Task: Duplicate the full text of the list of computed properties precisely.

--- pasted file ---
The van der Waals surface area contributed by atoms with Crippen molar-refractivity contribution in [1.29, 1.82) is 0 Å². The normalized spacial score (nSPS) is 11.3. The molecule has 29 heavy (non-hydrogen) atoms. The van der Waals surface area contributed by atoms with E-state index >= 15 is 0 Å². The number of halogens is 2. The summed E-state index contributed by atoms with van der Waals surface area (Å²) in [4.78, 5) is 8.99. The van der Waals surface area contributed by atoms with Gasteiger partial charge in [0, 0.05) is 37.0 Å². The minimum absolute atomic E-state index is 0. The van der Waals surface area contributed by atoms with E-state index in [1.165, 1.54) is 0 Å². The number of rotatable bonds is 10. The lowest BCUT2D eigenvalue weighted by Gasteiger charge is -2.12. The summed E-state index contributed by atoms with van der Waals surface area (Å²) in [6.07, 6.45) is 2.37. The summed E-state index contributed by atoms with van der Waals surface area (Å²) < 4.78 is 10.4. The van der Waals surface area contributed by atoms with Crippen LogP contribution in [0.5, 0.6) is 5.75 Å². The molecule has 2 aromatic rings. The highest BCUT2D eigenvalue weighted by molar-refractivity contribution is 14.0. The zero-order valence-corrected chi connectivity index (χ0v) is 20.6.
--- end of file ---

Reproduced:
The van der Waals surface area contributed by atoms with Crippen molar-refractivity contribution in [1.29, 1.82) is 0 Å². The normalized spacial score (nSPS) is 11.3. The molecule has 29 heavy (non-hydrogen) atoms. The van der Waals surface area contributed by atoms with E-state index >= 15 is 0 Å². The number of halogens is 2. The summed E-state index contributed by atoms with van der Waals surface area (Å²) in [4.78, 5) is 8.99. The van der Waals surface area contributed by atoms with Gasteiger partial charge in [0, 0.05) is 37.0 Å². The minimum absolute atomic E-state index is 0. The van der Waals surface area contributed by atoms with E-state index in [1.165, 1.54) is 0 Å². The number of rotatable bonds is 10. The lowest BCUT2D eigenvalue weighted by Gasteiger charge is -2.12. The summed E-state index contributed by atoms with van der Waals surface area (Å²) in [6.07, 6.45) is 2.37. The summed E-state index contributed by atoms with van der Waals surface area (Å²) < 4.78 is 10.4. The van der Waals surface area contributed by atoms with Crippen LogP contribution in [0.5, 0.6) is 5.75 Å². The molecule has 2 aromatic rings. The highest BCUT2D eigenvalue weighted by molar-refractivity contribution is 14.0. The zero-order valence-corrected chi connectivity index (χ0v) is 20.6.